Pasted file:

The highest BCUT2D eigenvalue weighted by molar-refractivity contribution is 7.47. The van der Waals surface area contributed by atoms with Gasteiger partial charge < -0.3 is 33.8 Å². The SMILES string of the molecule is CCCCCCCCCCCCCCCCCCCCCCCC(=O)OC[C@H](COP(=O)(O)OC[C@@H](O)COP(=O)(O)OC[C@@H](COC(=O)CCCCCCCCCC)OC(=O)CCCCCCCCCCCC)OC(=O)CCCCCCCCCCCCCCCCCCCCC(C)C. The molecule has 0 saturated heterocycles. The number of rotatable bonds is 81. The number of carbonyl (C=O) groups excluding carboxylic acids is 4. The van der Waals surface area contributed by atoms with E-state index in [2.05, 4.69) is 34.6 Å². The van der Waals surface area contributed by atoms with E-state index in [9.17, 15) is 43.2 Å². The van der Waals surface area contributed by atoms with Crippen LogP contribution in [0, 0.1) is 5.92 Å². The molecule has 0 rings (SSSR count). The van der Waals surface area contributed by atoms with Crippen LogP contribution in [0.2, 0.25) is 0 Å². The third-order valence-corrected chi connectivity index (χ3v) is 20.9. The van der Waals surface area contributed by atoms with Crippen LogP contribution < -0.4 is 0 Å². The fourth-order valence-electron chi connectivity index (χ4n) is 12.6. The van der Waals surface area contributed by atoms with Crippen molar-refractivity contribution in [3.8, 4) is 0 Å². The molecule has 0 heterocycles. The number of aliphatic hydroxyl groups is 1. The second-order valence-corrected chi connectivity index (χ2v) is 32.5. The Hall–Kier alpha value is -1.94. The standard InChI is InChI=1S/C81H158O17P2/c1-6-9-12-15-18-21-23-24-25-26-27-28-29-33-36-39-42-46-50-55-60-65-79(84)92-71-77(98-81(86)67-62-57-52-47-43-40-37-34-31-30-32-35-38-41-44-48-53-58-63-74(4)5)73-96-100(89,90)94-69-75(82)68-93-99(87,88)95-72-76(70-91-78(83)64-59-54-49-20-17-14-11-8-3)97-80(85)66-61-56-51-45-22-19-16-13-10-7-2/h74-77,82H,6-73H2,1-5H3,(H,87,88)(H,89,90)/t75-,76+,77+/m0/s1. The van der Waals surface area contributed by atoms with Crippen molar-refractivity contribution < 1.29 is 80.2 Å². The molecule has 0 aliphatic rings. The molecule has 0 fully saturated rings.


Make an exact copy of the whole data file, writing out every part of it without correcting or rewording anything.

The highest BCUT2D eigenvalue weighted by molar-refractivity contribution is 7.47. The van der Waals surface area contributed by atoms with Gasteiger partial charge < -0.3 is 33.8 Å². The SMILES string of the molecule is CCCCCCCCCCCCCCCCCCCCCCCC(=O)OC[C@H](COP(=O)(O)OC[C@@H](O)COP(=O)(O)OC[C@@H](COC(=O)CCCCCCCCCC)OC(=O)CCCCCCCCCCCC)OC(=O)CCCCCCCCCCCCCCCCCCCCC(C)C. The molecule has 0 saturated heterocycles. The number of rotatable bonds is 81. The number of carbonyl (C=O) groups excluding carboxylic acids is 4. The van der Waals surface area contributed by atoms with E-state index in [2.05, 4.69) is 34.6 Å². The van der Waals surface area contributed by atoms with E-state index in [9.17, 15) is 43.2 Å². The van der Waals surface area contributed by atoms with Crippen LogP contribution in [0, 0.1) is 5.92 Å². The molecule has 0 rings (SSSR count). The van der Waals surface area contributed by atoms with Crippen LogP contribution in [0.2, 0.25) is 0 Å². The third-order valence-corrected chi connectivity index (χ3v) is 20.9. The van der Waals surface area contributed by atoms with Crippen LogP contribution < -0.4 is 0 Å². The fourth-order valence-electron chi connectivity index (χ4n) is 12.6. The van der Waals surface area contributed by atoms with Crippen molar-refractivity contribution in [3.8, 4) is 0 Å². The molecule has 0 heterocycles. The number of aliphatic hydroxyl groups is 1. The second-order valence-corrected chi connectivity index (χ2v) is 32.5. The Hall–Kier alpha value is -1.94. The standard InChI is InChI=1S/C81H158O17P2/c1-6-9-12-15-18-21-23-24-25-26-27-28-29-33-36-39-42-46-50-55-60-65-79(84)92-71-77(98-81(86)67-62-57-52-47-43-40-37-34-31-30-32-35-38-41-44-48-53-58-63-74(4)5)73-96-100(89,90)94-69-75(82)68-93-99(87,88)95-72-76(70-91-78(83)64-59-54-49-20-17-14-11-8-3)97-80(85)66-61-56-51-45-22-19-16-13-10-7-2/h74-77,82H,6-73H2,1-5H3,(H,87,88)(H,89,90)/t75-,76+,77+/m0/s1. The van der Waals surface area contributed by atoms with Crippen molar-refractivity contribution < 1.29 is 80.2 Å². The molecule has 0 aliphatic rings. The molecule has 0 fully saturated rings.